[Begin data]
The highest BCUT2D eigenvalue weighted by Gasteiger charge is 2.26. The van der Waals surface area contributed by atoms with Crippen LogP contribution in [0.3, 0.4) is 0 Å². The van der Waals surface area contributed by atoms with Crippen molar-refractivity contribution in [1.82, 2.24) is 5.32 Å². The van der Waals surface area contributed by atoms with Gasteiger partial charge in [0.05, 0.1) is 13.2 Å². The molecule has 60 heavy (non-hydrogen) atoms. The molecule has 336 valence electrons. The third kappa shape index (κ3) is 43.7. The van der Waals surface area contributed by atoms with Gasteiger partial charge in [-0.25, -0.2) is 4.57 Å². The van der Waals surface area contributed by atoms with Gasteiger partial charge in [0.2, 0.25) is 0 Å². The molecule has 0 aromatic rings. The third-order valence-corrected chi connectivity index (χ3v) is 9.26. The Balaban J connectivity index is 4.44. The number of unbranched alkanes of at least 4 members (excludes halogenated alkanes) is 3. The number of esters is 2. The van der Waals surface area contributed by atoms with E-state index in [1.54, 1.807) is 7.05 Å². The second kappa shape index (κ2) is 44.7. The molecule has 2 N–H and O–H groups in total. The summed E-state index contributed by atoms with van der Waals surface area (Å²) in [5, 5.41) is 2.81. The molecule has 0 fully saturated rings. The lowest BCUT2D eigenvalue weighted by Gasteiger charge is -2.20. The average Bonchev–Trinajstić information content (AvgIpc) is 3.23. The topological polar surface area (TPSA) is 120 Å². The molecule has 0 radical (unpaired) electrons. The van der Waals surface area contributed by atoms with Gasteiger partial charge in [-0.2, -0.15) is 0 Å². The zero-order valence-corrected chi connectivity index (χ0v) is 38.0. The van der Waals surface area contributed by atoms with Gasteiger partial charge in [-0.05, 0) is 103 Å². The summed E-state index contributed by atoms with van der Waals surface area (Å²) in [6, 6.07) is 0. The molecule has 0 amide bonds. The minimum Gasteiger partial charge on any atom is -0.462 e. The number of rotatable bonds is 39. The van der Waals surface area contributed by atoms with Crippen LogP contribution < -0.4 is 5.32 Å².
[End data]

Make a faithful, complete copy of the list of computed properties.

The highest BCUT2D eigenvalue weighted by Gasteiger charge is 2.26. The van der Waals surface area contributed by atoms with Crippen LogP contribution in [0.3, 0.4) is 0 Å². The van der Waals surface area contributed by atoms with Crippen molar-refractivity contribution in [1.82, 2.24) is 5.32 Å². The van der Waals surface area contributed by atoms with Gasteiger partial charge in [0.05, 0.1) is 13.2 Å². The molecule has 60 heavy (non-hydrogen) atoms. The molecule has 336 valence electrons. The third kappa shape index (κ3) is 43.7. The van der Waals surface area contributed by atoms with Gasteiger partial charge in [-0.25, -0.2) is 4.57 Å². The van der Waals surface area contributed by atoms with Gasteiger partial charge in [0.2, 0.25) is 0 Å². The molecule has 0 aromatic rings. The third-order valence-corrected chi connectivity index (χ3v) is 9.26. The Balaban J connectivity index is 4.44. The number of unbranched alkanes of at least 4 members (excludes halogenated alkanes) is 3. The number of esters is 2. The van der Waals surface area contributed by atoms with E-state index in [1.54, 1.807) is 7.05 Å². The second kappa shape index (κ2) is 44.7. The molecule has 2 N–H and O–H groups in total. The summed E-state index contributed by atoms with van der Waals surface area (Å²) in [5, 5.41) is 2.81. The molecule has 0 fully saturated rings. The lowest BCUT2D eigenvalue weighted by Gasteiger charge is -2.20. The average Bonchev–Trinajstić information content (AvgIpc) is 3.23. The topological polar surface area (TPSA) is 120 Å². The molecule has 0 radical (unpaired) electrons. The van der Waals surface area contributed by atoms with Gasteiger partial charge in [-0.2, -0.15) is 0 Å². The zero-order valence-corrected chi connectivity index (χ0v) is 38.0. The van der Waals surface area contributed by atoms with Gasteiger partial charge in [-0.05, 0) is 103 Å². The summed E-state index contributed by atoms with van der Waals surface area (Å²) in [6, 6.07) is 0. The molecule has 0 amide bonds. The minimum Gasteiger partial charge on any atom is -0.462 e. The number of rotatable bonds is 39. The van der Waals surface area contributed by atoms with Crippen LogP contribution < -0.4 is 5.32 Å².